Workplace educators: getting to know your employees
Since training is often secondary to the “main business” of the day, “meet and greet” opportunities are usually not built-in to the schedule. However, as a critical component of your employee engagement strategy, you are going to have to get them built in.
Show that it is important
Your organization should offer employee engagement training to your managers and anyone else who is involved in workplace training. A module of that program should teach the policy that getting to know the workers as individual people is a big part of creating engaged employees. Once trainers see that this concept is valued by the organization, they tend to make time to do what is necessary.
Ideas for how to get to know your employees
1. Staff engagement: Learn about individual employees by showing up a little early to staff meetings. Each time choose someone else to chat with. Use non-threatening conversation starters. The first section of this article has some good suggestions.
2. Team engagement: While you can use the idea in #1, team meetings lend themselves to another idea. Since teams work together on work projects, they may often train together, too. So, use team building exercises. In addition to finding out about your employees as individuals and team members, these exercises also help to strengthen their bonds, helping everyone feel they belong. Get some ideas for physical/virtual team building activities at Snacknation and Forbes.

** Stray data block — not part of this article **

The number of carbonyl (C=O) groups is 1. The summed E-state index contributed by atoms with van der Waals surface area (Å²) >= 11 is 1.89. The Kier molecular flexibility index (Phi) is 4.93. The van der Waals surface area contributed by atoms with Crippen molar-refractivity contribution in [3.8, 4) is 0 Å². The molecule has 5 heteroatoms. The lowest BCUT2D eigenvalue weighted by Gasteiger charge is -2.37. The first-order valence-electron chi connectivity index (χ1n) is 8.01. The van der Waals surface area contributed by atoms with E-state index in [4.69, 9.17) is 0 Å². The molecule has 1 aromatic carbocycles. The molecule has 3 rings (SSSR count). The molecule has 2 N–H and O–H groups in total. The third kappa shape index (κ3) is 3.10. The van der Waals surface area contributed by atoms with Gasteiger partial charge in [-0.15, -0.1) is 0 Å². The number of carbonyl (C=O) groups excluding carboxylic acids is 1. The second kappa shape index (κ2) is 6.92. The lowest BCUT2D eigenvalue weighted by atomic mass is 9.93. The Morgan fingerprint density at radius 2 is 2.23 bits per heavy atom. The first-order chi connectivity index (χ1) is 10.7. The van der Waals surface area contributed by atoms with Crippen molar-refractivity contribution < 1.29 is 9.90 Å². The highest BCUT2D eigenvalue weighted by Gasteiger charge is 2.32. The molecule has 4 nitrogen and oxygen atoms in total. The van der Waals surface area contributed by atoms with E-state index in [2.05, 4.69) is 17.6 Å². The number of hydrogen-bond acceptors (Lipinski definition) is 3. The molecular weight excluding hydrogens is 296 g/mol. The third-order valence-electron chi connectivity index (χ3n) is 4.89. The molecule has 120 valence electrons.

3. One-on-one meetings: Carve out two, ½ hour time slots in your week, one in the morning and one in the afternoon. Neither should be right at the start or end of the day. Neither should be on the first or the last day of the week. Use these time slots to meet your employees. Try to meet away from the office. For example, take a stroll outside or invite your worker for tea/coffee at a nearby cafe or coffee shop. Chat about family, hobbies, likes/dislikes, common interests, etc. Make it casual and fun.
Whenever you learn something about an employee, write it down. You can use a digital organizer or an old-school method. The point is to have this information at hand when preparing training material.
Whether you are looking at strategies to improve employee engagement or trying to figure out how to engage students…
the big idea of this article remains the same: getting to know your learners on a non-creepy, personal level is a critical component in the success or failure of your educational or training program.